What is it about sports fandom that possesses otherwise composed individuals to caterwaul, obsess, and decorate their bodies in paint and team apparel — particularly when they know that there’s a better-than-average chance that their team is going to lose?
Most discerning consumers wouldn’t go to a movie if there was a 50/50 chance of utter disappointment, so what gives? Actively rooting for any professional, or amateur sports team is a rollercoaster of emotions ranging from elation to despondency.
The draw is part chemical and part psychological. The pleasure and anxiety of fandom create adrenaline and dopamine in the body. These two hormones are associated with arousal, which causes positive stress or eustress. For the same reason people climb mountains, skydive, or bungee jump – people invest in their teams for the rush.
The Winnipeg Jets “Whiteout” is a communal affair
There is also the communal aspect of local sports idolatry. Fans don’t typically judge those around them by their politics, religion, or sexuality, but instead, they cheer together as one. Very few activities in contemporary society can say the same.
Finally, continuity theory holds that we try to maintain our psychological patterns as we age. Fandom can be a lasting touchstone for self-identity. Very few pastimes are transferrable into adulthood, but being an uber-fan is one of them. I can’t play street hockey anymore, but I can still root for the Jets.
Psychobabble aside, the research is clear on the positive effects on fandom – which brings us to the Winnipeg Jets “Whiteout”. On Saturday, the Whiteout was back in Winnipeg for the first time since 2019. It felt like reuniting with an old friend. Not a steady and reliable one, but rather your ‘cool’ friend you ironically used to go to Vegas with.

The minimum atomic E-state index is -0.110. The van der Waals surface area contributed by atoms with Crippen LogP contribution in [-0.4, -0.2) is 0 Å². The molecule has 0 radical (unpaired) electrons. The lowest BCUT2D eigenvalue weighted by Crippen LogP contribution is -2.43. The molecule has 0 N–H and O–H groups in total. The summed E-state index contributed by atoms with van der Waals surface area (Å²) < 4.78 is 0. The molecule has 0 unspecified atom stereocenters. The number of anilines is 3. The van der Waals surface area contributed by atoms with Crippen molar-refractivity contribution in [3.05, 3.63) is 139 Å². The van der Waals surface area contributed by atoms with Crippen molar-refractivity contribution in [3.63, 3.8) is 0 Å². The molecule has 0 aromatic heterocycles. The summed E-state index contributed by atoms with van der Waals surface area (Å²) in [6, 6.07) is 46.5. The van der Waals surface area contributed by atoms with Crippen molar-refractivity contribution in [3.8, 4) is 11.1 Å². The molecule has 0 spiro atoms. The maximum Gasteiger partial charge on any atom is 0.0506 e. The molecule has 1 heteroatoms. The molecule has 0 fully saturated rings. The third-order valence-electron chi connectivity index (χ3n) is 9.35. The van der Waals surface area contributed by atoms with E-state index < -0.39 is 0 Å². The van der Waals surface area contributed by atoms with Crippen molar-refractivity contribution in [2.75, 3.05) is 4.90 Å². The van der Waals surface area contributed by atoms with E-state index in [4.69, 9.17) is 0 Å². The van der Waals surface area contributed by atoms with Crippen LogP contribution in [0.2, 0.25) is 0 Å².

Although the 5-4 overtime loss to Vegas didn’t produce the desired outcome, Canada Life Center was buzzing. For a city in need of a rallying cry, the Whiteout was once again the perfect vehicle. The pandemic robbed fans of playoff hockey in 2020, and the Jets failed to make the playoffs in 2021 – so the itch was there to scratch.
Winnipeg is not a burgeoning metropolis filled with a pulsing entertainment hub (although we do OK in that regard). Hockey is the culture and a pervasive one. The Whiteout represents community and a common goal, a rarity in an era of bifurcation and isolation.
Think of it this way: for decades, TV entertainment consisted of only a handful of popular shows. The Seinfelds and Friends of the world dominated the pop culture zeitgeist. Now there are literally hundreds of shows to consume, catering to niche tastes and sensibilities. The commonality of TV has all but evaporated.
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Sports is the one last bastion of community entertainment. The Whiteout brings an energy the sum of which is greater than its parts. Regardless of the outcome of this first-round series against the Golden Knights, Jets fans once again get to experience the pinnacle of sports fandom in Winnipeg – the Whiteout.